Indeed, “the battle of the field” is itself the term used to describe the ongoing loss of arable land available to the agricultural class in Britain during this period. It was a problem exacerbated by another shift in demographics that occurred in the nineteenth century.
Between the census of 1801 and that of 1851, the population of Britain almost doubled, from ten to twenty million. This was the opening of the modern industrial age, and many of those who had once earned their living off the land were forced to leave the Albion Countryside for the factories of the cities. In “The New Saint George” the call to the impossible return to the rural life is never the less heartily sounded.
The fish and fowl are ailing,
The farmer’s life is failing,
Where are all your backroom boys?
Your backroom boys won’t save us now!
We’re poisoned by the greedy,
Who plunder on the needy:
Leave the factory, leave the forge,
And dance to the new St. George!
If The Battle of the Field chronicles these woes, it is not entirely a grim affair. After all, much of the music that Hutchings set out to preserve through the various incarnations of the Albion Band was the celebration of village life and the music and dance that organized recreation and community in the face of hardship. There are the tunes of the “Morris Medley” near the beginning of the album, and midway through, “Cheshire Rounds / The Old Lancashire Hornpipe.” Led once more by Sue Harris’ oboe and John Kirkpatrick’s accordion, these are fast, rollicking tunes that summon up the image of high-stepping lads and lasses swirling gaily across a festive green.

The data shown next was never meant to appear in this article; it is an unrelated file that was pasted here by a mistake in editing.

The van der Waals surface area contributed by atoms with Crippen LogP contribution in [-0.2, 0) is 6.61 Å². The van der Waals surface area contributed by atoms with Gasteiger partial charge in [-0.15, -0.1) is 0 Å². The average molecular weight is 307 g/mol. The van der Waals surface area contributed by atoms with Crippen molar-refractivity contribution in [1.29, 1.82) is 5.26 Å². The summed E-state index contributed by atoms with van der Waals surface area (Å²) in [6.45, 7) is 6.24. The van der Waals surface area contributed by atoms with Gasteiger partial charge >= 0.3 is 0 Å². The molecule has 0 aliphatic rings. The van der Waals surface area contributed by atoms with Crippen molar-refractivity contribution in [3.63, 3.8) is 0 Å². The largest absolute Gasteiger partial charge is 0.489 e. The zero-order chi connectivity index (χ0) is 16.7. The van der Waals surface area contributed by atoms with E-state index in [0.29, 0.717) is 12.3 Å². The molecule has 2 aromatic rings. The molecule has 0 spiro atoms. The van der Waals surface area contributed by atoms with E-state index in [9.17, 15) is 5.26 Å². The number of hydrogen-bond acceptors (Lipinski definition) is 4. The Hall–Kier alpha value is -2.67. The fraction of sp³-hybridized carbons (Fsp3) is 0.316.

The album’s penultimate song, Reaphook and Sickle, is another calling-on song, one that exhorts the lads and lasses to join in the labor of the harvest, and to rejoice not only in the job well done but also in the fruits of that labor, most especially in the form of fermented crops. And what comes with ale, of course, is courage … the reap and scrape before it became the slap and tickle.
Now come all you lads and lasses
and together let us go
Into some pleasant cornfield
our courage for to show.
With the good old leathern bottle
and the beer it shall be brown.
We’ll reap and scrape together
until Bright Phoebus does go down.
This harvest dance is the culmination of the agricultural cycle, the end of the growing year, and for the Albion Country Band, the end of the show–it’s the successful conclusion, a victory in the battle of the field. It is followed by brief instrumental coda–you can imagine the band coming back to center stage to takes its bows.
This tune that brings the album to a close is called “Battle of the Somme.” I puzzled over this one for a long time: what connection could there be between these two battles, of the field and the Somme?
Perhaps I’m being a bit fanciful in my ultimate interpretation here, but I think that the notion of British lads heading out into the fields “our courage for to show” (see the lyrics to “Reaphook and Sickle” above) demonstrates a connection of sorts. The Battle of the Somme, which began in July 1916, was planned to be a combined French and British offensive against the German line, but the French troops had been diverted to Verdun earlier in the year and it was left to the British to lead the engagement. British losses were horrendous, probably the worst in the history of warfare, but in the end they prevailed—if anyone can be said to be a victor under such circumstances. Are there echoes of “The New St George” here? (“Your backroom boys won’t save us now!”) Is this a celebration of a new Saint George, the British soldier beating back the encroaching dragon, a populist hero who survived the Reformation in the hearts of Englishmen? The Great War changed England as drastically and dramatically as the Industrial Revolution left old values in tatters. But one thing abides and it is this: the enduring spirit of an England that animates every note of the Battle of the Field.